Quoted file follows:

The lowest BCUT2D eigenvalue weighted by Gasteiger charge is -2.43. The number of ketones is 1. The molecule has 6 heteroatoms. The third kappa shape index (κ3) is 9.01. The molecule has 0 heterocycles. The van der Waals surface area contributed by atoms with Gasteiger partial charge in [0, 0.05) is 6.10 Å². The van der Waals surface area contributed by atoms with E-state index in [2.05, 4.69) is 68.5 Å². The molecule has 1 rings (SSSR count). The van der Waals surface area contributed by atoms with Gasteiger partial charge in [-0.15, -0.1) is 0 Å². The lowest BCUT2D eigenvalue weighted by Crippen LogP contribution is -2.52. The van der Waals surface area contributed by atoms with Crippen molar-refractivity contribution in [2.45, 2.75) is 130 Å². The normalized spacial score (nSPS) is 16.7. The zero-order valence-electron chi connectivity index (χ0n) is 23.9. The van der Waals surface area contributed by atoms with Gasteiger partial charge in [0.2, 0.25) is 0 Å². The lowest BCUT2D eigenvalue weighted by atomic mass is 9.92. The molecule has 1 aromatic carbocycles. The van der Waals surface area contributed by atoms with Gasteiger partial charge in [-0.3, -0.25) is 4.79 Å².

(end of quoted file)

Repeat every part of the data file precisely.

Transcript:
The lowest BCUT2D eigenvalue weighted by Gasteiger charge is -2.43. The number of ketones is 1. The molecule has 6 heteroatoms. The third kappa shape index (κ3) is 9.01. The molecule has 0 heterocycles. The van der Waals surface area contributed by atoms with Gasteiger partial charge in [0, 0.05) is 6.10 Å². The van der Waals surface area contributed by atoms with E-state index in [2.05, 4.69) is 68.5 Å². The molecule has 1 rings (SSSR count). The van der Waals surface area contributed by atoms with Gasteiger partial charge in [-0.15, -0.1) is 0 Å². The lowest BCUT2D eigenvalue weighted by Crippen LogP contribution is -2.52. The van der Waals surface area contributed by atoms with Crippen molar-refractivity contribution in [2.45, 2.75) is 130 Å². The normalized spacial score (nSPS) is 16.7. The zero-order valence-electron chi connectivity index (χ0n) is 23.9. The van der Waals surface area contributed by atoms with Gasteiger partial charge in [0.2, 0.25) is 0 Å². The lowest BCUT2D eigenvalue weighted by atomic mass is 9.92. The molecule has 1 aromatic carbocycles. The van der Waals surface area contributed by atoms with Gasteiger partial charge in [-0.3, -0.25) is 4.79 Å².